ROS on NavQ

ROS on NavQ will allow you to interface with sensors, control your drone using MAVROS, and more. To get started, follow the install guide below and then continue to the next sections.

NOTE: ROS1 support is good, but the Mobile Robotics team at NXP's focus is on ROS2. There is a lot more documentation on ROS1 than ROS2, but ROS2 may be easier to use in the long run. We suggest that you do not cross-polinate with ROS, i.e. only use ROS1 or ROS2, not both. Keep in mind that any documentation under the ROS1 section is for ROS1 only, and vice versa.

Install guide by OS

HoverGames-Demo image

NOTE: HoverGames participants should be using the Demo image. If you flashed your NavQ with the image from the HoverGames website, or if you're using the image that came installed on the SD Card included in your kit, you're using the Demo image.

When you install ROS Noetic on your NavQ, make sure to install the base version of ROS and not the desktop version. If you install the desktop version, critical gstreamer packages for NavQ can be overwritten and therefore become non-functional.

To install ROS, you need to be on the Demo image. You can follow the guide for installing ROS Noetic Ninjemys at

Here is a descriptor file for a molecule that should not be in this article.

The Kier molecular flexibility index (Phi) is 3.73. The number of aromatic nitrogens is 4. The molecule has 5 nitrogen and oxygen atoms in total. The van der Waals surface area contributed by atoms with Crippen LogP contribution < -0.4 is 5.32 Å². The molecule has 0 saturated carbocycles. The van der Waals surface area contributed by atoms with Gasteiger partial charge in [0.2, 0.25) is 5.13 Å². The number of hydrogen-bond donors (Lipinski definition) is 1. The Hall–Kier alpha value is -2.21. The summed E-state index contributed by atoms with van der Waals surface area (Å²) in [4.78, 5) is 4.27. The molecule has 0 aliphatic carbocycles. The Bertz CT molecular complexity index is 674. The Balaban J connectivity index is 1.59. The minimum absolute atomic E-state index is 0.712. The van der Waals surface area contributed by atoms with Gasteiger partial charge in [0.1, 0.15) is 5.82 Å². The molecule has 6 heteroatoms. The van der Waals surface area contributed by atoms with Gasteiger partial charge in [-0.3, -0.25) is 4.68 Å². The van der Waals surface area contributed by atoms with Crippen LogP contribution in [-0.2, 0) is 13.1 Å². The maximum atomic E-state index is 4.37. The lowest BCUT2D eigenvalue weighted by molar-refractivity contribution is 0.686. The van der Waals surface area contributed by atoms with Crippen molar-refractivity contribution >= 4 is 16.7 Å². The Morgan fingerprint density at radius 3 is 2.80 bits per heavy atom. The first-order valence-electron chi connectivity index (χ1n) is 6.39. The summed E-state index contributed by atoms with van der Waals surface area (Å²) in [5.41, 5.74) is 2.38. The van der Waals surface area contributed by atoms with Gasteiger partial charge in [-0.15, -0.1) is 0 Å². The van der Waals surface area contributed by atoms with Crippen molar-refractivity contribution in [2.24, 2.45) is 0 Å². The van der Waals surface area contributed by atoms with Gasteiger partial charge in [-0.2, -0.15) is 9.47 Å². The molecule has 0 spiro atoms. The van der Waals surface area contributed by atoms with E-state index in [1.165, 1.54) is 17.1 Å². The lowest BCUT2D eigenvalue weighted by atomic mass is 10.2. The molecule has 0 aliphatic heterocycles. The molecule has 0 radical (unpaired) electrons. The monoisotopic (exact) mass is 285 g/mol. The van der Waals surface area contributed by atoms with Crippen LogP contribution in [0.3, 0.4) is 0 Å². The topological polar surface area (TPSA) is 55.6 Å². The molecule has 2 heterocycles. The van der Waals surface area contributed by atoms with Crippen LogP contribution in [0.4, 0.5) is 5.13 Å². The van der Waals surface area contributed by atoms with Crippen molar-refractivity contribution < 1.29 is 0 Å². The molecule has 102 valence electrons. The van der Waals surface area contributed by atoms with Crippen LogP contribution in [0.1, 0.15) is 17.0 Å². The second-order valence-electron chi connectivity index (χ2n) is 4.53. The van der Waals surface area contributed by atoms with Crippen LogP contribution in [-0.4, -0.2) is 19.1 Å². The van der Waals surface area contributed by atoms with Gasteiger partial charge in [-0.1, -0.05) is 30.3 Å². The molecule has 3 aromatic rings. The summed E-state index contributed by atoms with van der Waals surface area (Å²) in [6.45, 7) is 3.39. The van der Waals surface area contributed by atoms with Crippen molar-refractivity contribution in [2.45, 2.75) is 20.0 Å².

HoverGames-BSP image

If you're using NavQ comercially and are running the HoverGames-BSP image, you'll follow these steps.

ROS Melodic is automatically installed on the HoverGames-BSP image. It includes MAVROS by default. You will need to do a little bit of setup, though, once you first boot your image.

Run the following commands to enable ROS on the HoverGames-BSP image:

$ sudo rosdep init
$ rosdep update
$ source /opt/ros/melodic/setup.bash
$ echo "source /opt/ros/melodic/setup.bash" >> ~/.bashrc
$ source ~/.bashrc

You'll also want to download the following script and run it to install GPS geoids:

$ wget
$ chmod a+x ./
$ ./

Now, you can continue with the ROS tutorials for setting up a build environment and installing your first package. We will go over this in the next section.

Last updated